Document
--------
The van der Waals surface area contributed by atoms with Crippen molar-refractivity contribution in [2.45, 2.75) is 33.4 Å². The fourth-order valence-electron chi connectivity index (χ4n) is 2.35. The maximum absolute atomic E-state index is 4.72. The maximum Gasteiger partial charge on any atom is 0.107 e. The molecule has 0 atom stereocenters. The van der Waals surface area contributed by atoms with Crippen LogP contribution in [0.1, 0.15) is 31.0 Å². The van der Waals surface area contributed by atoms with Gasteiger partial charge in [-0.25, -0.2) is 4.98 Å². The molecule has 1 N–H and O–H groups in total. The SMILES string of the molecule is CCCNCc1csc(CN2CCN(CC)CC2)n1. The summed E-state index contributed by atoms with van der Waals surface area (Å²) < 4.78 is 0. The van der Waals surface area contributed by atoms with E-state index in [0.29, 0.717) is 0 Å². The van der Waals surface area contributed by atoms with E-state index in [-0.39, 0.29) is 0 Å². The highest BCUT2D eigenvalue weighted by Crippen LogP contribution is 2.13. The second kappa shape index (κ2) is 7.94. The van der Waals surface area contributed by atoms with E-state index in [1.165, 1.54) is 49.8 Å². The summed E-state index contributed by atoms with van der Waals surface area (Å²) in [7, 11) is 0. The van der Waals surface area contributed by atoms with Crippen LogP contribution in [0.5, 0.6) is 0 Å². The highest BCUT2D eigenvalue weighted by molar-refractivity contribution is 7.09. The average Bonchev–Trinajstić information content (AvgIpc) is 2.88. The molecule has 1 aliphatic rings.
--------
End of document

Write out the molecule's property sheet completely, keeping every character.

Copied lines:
The van der Waals surface area contributed by atoms with Crippen molar-refractivity contribution in [2.45, 2.75) is 33.4 Å². The fourth-order valence-electron chi connectivity index (χ4n) is 2.35. The maximum absolute atomic E-state index is 4.72. The maximum Gasteiger partial charge on any atom is 0.107 e. The molecule has 0 atom stereocenters. The van der Waals surface area contributed by atoms with Crippen LogP contribution in [0.1, 0.15) is 31.0 Å². The van der Waals surface area contributed by atoms with Gasteiger partial charge in [-0.25, -0.2) is 4.98 Å². The molecule has 1 N–H and O–H groups in total. The SMILES string of the molecule is CCCNCc1csc(CN2CCN(CC)CC2)n1. The summed E-state index contributed by atoms with van der Waals surface area (Å²) < 4.78 is 0. The van der Waals surface area contributed by atoms with E-state index in [0.29, 0.717) is 0 Å². The van der Waals surface area contributed by atoms with E-state index in [-0.39, 0.29) is 0 Å². The highest BCUT2D eigenvalue weighted by Crippen LogP contribution is 2.13. The second kappa shape index (κ2) is 7.94. The van der Waals surface area contributed by atoms with E-state index in [1.165, 1.54) is 49.8 Å². The summed E-state index contributed by atoms with van der Waals surface area (Å²) in [7, 11) is 0. The van der Waals surface area contributed by atoms with Crippen LogP contribution in [0.5, 0.6) is 0 Å². The highest BCUT2D eigenvalue weighted by molar-refractivity contribution is 7.09. The average Bonchev–Trinajstić information content (AvgIpc) is 2.88. The molecule has 1 aliphatic rings.